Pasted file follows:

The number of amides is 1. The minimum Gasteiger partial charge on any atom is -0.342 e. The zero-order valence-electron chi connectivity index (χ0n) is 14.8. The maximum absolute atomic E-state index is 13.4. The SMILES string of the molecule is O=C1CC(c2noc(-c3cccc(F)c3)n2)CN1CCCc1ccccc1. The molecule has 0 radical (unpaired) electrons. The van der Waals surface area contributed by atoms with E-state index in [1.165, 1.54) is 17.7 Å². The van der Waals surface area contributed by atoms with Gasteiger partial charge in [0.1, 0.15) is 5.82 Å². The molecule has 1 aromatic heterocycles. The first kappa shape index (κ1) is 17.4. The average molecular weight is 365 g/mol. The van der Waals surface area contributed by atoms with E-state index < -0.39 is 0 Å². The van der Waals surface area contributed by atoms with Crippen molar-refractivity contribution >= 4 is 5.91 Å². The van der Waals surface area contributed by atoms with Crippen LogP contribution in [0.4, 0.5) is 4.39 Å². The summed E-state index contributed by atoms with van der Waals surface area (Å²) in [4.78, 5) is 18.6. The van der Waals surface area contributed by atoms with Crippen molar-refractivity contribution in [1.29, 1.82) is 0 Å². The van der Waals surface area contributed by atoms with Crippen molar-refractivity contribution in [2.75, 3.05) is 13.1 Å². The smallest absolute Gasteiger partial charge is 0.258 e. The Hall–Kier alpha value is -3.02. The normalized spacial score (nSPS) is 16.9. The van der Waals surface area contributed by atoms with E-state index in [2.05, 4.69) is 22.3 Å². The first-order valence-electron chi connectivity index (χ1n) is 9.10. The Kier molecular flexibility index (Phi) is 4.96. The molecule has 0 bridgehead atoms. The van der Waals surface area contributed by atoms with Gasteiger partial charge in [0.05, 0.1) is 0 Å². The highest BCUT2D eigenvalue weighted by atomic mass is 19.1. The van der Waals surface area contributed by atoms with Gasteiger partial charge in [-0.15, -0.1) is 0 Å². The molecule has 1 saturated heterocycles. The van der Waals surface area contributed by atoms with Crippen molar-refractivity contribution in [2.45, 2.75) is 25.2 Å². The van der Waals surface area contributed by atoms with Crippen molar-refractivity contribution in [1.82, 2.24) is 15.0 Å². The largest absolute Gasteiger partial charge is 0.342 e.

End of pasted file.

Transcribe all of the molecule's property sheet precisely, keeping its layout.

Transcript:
The number of amides is 1. The minimum Gasteiger partial charge on any atom is -0.342 e. The zero-order valence-electron chi connectivity index (χ0n) is 14.8. The maximum absolute atomic E-state index is 13.4. The SMILES string of the molecule is O=C1CC(c2noc(-c3cccc(F)c3)n2)CN1CCCc1ccccc1. The molecule has 0 radical (unpaired) electrons. The van der Waals surface area contributed by atoms with E-state index in [1.165, 1.54) is 17.7 Å². The van der Waals surface area contributed by atoms with Gasteiger partial charge in [0.1, 0.15) is 5.82 Å². The molecule has 1 aromatic heterocycles. The first kappa shape index (κ1) is 17.4. The average molecular weight is 365 g/mol. The van der Waals surface area contributed by atoms with E-state index < -0.39 is 0 Å². The van der Waals surface area contributed by atoms with Crippen molar-refractivity contribution >= 4 is 5.91 Å². The van der Waals surface area contributed by atoms with Crippen LogP contribution in [0.4, 0.5) is 4.39 Å². The summed E-state index contributed by atoms with van der Waals surface area (Å²) in [4.78, 5) is 18.6. The van der Waals surface area contributed by atoms with Crippen molar-refractivity contribution in [1.29, 1.82) is 0 Å². The van der Waals surface area contributed by atoms with Crippen molar-refractivity contribution in [2.75, 3.05) is 13.1 Å². The smallest absolute Gasteiger partial charge is 0.258 e. The Hall–Kier alpha value is -3.02. The normalized spacial score (nSPS) is 16.9. The van der Waals surface area contributed by atoms with E-state index in [2.05, 4.69) is 22.3 Å². The first-order valence-electron chi connectivity index (χ1n) is 9.10. The Kier molecular flexibility index (Phi) is 4.96. The molecule has 0 bridgehead atoms. The van der Waals surface area contributed by atoms with Gasteiger partial charge in [0.05, 0.1) is 0 Å². The highest BCUT2D eigenvalue weighted by atomic mass is 19.1. The van der Waals surface area contributed by atoms with Gasteiger partial charge in [-0.15, -0.1) is 0 Å². The molecule has 1 saturated heterocycles. The van der Waals surface area contributed by atoms with Crippen molar-refractivity contribution in [2.45, 2.75) is 25.2 Å². The van der Waals surface area contributed by atoms with Crippen molar-refractivity contribution in [1.82, 2.24) is 15.0 Å². The largest absolute Gasteiger partial charge is 0.342 e.